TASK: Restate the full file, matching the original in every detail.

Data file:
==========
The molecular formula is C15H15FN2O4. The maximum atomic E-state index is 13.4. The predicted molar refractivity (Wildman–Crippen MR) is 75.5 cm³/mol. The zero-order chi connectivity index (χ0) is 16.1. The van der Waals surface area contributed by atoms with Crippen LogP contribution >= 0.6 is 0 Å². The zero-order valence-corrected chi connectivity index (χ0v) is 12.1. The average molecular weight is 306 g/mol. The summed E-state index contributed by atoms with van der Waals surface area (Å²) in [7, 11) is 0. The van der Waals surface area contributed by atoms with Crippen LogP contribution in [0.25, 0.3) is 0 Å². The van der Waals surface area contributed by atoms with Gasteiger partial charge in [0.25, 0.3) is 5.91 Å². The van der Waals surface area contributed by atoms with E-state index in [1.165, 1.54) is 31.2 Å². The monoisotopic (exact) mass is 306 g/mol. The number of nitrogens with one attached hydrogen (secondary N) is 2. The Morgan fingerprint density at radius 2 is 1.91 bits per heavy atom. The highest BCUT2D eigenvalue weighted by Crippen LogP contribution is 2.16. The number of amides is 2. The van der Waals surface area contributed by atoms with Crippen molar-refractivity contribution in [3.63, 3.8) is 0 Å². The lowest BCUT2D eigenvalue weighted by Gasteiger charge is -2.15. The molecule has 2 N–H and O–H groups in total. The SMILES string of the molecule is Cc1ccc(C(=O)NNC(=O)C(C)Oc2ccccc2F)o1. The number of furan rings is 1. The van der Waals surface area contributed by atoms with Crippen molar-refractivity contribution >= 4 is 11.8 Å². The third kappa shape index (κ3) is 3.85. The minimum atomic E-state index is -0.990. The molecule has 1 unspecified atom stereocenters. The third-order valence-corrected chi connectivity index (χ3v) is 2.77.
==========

The molecular formula is C15H15FN2O4. The maximum atomic E-state index is 13.4. The predicted molar refractivity (Wildman–Crippen MR) is 75.5 cm³/mol. The zero-order chi connectivity index (χ0) is 16.1. The van der Waals surface area contributed by atoms with Crippen LogP contribution >= 0.6 is 0 Å². The zero-order valence-corrected chi connectivity index (χ0v) is 12.1. The average molecular weight is 306 g/mol. The summed E-state index contributed by atoms with van der Waals surface area (Å²) in [7, 11) is 0. The van der Waals surface area contributed by atoms with Crippen LogP contribution in [0.25, 0.3) is 0 Å². The van der Waals surface area contributed by atoms with Gasteiger partial charge in [0.25, 0.3) is 5.91 Å². The van der Waals surface area contributed by atoms with E-state index in [1.165, 1.54) is 31.2 Å². The monoisotopic (exact) mass is 306 g/mol. The number of nitrogens with one attached hydrogen (secondary N) is 2. The Morgan fingerprint density at radius 2 is 1.91 bits per heavy atom. The highest BCUT2D eigenvalue weighted by Crippen LogP contribution is 2.16. The number of amides is 2. The van der Waals surface area contributed by atoms with Crippen molar-refractivity contribution in [3.63, 3.8) is 0 Å². The lowest BCUT2D eigenvalue weighted by Gasteiger charge is -2.15. The molecule has 2 N–H and O–H groups in total. The SMILES string of the molecule is Cc1ccc(C(=O)NNC(=O)C(C)Oc2ccccc2F)o1. The number of furan rings is 1. The van der Waals surface area contributed by atoms with Crippen molar-refractivity contribution >= 4 is 11.8 Å². The third kappa shape index (κ3) is 3.85. The minimum atomic E-state index is -0.990. The molecule has 1 unspecified atom stereocenters. The third-order valence-corrected chi connectivity index (χ3v) is 2.77.